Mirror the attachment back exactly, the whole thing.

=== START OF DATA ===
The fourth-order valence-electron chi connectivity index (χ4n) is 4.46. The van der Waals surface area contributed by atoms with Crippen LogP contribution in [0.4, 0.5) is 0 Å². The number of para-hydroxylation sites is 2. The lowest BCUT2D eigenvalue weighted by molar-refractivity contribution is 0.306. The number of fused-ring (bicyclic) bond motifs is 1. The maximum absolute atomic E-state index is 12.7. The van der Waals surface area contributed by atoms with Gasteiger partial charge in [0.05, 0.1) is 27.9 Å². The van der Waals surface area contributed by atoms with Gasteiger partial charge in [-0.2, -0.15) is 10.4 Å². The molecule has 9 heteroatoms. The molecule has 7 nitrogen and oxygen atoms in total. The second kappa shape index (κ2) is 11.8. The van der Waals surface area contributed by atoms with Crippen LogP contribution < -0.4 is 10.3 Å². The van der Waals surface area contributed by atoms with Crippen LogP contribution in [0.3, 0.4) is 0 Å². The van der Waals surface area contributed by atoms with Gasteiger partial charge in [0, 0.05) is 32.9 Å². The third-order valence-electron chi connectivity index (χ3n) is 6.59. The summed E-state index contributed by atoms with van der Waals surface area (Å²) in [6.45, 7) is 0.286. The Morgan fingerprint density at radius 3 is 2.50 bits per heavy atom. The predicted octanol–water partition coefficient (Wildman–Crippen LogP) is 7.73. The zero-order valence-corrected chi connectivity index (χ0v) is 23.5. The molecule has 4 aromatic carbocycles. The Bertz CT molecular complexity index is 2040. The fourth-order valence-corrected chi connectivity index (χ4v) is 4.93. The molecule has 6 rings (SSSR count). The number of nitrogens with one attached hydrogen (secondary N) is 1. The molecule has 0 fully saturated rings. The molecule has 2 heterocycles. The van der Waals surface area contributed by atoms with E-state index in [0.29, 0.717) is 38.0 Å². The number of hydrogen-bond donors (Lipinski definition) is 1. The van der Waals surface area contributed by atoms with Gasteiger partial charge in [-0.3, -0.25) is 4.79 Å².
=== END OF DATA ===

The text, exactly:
The fourth-order valence-electron chi connectivity index (χ4n) is 4.46. The van der Waals surface area contributed by atoms with Crippen LogP contribution in [0.4, 0.5) is 0 Å². The number of para-hydroxylation sites is 2. The lowest BCUT2D eigenvalue weighted by molar-refractivity contribution is 0.306. The number of fused-ring (bicyclic) bond motifs is 1. The maximum absolute atomic E-state index is 12.7. The van der Waals surface area contributed by atoms with Gasteiger partial charge in [0.05, 0.1) is 27.9 Å². The van der Waals surface area contributed by atoms with Gasteiger partial charge in [-0.2, -0.15) is 10.4 Å². The molecule has 9 heteroatoms. The molecule has 7 nitrogen and oxygen atoms in total. The second kappa shape index (κ2) is 11.8. The van der Waals surface area contributed by atoms with Crippen LogP contribution < -0.4 is 10.3 Å². The van der Waals surface area contributed by atoms with Crippen LogP contribution in [0.3, 0.4) is 0 Å². The van der Waals surface area contributed by atoms with Gasteiger partial charge in [0, 0.05) is 32.9 Å². The third-order valence-electron chi connectivity index (χ3n) is 6.59. The summed E-state index contributed by atoms with van der Waals surface area (Å²) in [6.45, 7) is 0.286. The Morgan fingerprint density at radius 3 is 2.50 bits per heavy atom. The predicted octanol–water partition coefficient (Wildman–Crippen LogP) is 7.73. The zero-order valence-corrected chi connectivity index (χ0v) is 23.5. The molecule has 4 aromatic carbocycles. The Bertz CT molecular complexity index is 2040. The fourth-order valence-corrected chi connectivity index (χ4v) is 4.93. The molecule has 6 rings (SSSR count). The number of nitrogens with one attached hydrogen (secondary N) is 1. The molecule has 0 fully saturated rings. The molecule has 2 heterocycles. The van der Waals surface area contributed by atoms with E-state index in [0.29, 0.717) is 38.0 Å². The number of hydrogen-bond donors (Lipinski definition) is 1. The van der Waals surface area contributed by atoms with Gasteiger partial charge in [-0.3, -0.25) is 4.79 Å².